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Old 12-12-2011, 02:30 PM
 
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Originally Posted by gwillyfromphilly View Post
With Philadelphia showing a population of 1,526,006 and Phoenix, AZ showing a population of 1,445,632, Philly has regained its place as the 5th largest city in the Country. After all that talk coming out of Phoenix saying that it had overtaken Philly in population back in 2006 based off of estimates but the census showed that wasn't the case. Philadelphians should be proud that there city is growing and just reclaimed it spot as one of the top 5 largest cities. I would say that's good news for the city of Philadelphia after 60 years of population decline its good to see the city heading in the right direction.
The Philly MSA will also bypass the (artificially fragmented) Bay Area CSA in a few years, if the current trend continues. That's remarkable, given the Bay Area passed Philly in this regard during the early 90s.
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Old 12-12-2011, 02:56 PM
 
Location: Philly
10,016 posts, read 14,413,712 times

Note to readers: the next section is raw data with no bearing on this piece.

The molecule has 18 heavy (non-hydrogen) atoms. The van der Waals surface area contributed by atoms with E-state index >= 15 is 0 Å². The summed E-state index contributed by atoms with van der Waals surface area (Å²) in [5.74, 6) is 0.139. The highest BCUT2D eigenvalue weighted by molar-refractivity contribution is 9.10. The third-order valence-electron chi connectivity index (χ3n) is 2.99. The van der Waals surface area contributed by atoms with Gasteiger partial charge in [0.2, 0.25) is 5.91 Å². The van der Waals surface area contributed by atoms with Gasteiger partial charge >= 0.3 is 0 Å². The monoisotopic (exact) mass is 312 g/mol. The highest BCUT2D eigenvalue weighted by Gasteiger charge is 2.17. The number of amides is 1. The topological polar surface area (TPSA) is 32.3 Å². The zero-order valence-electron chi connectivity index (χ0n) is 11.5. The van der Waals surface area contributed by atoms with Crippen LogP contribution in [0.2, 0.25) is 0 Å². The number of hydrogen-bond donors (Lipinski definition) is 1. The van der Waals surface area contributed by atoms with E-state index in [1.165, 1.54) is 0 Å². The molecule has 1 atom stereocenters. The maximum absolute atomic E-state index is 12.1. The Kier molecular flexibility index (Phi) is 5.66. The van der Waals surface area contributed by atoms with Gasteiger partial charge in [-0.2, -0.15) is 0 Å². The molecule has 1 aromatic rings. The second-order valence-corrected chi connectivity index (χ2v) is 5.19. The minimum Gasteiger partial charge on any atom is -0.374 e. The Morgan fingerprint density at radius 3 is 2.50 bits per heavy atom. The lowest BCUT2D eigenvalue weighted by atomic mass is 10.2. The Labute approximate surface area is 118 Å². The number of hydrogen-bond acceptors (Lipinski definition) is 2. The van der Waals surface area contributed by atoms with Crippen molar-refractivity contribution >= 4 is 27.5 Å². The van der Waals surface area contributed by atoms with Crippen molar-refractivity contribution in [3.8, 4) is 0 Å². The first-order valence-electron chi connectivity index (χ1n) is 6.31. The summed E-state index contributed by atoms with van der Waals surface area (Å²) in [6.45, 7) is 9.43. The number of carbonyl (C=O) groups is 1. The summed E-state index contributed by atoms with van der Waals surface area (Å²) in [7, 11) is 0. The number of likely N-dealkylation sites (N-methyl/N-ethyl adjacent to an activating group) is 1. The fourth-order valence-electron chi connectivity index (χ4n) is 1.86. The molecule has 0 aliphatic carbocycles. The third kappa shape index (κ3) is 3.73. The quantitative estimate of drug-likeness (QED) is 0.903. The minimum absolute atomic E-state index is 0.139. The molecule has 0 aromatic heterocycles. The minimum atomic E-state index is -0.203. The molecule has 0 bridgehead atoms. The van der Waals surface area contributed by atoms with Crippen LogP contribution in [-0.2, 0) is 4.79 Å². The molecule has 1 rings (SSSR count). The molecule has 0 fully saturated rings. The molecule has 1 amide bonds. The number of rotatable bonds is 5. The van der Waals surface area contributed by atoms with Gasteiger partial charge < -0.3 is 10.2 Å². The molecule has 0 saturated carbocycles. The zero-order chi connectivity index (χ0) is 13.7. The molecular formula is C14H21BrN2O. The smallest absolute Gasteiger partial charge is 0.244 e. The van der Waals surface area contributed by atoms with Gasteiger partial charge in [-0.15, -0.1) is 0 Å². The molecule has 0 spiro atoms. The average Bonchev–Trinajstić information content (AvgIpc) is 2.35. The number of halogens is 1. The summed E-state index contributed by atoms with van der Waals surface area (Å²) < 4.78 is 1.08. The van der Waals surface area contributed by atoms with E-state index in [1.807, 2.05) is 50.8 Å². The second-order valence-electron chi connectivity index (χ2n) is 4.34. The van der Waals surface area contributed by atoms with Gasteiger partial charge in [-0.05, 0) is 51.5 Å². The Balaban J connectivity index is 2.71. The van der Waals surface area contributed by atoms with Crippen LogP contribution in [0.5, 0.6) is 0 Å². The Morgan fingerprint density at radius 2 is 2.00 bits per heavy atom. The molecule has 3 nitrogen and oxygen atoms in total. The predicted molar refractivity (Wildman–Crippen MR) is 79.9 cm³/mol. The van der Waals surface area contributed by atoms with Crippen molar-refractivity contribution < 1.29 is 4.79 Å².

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Originally Posted by BayAreaHillbilly View Post
The Philly MSA will also bypass the (artificially fragmented) Bay Area CSA in a few years, if the current trend continues. That's remarkable, given the Bay Area passed Philly in this regard during the early 90s.
for years regional growth was offset by city population loss (+300k-150k)...but with the city not shrinking, regional growth is greater (+300k+8k). fwiw, the philadelphia csa is capped by ny...I believe one of the counties was moved (mercer?) not because it was in ny's orbit vs Philly, but because state workers would receive a raise if it were in ny's csa.
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Old 12-12-2011, 04:08 PM
 
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Originally Posted by pman View Post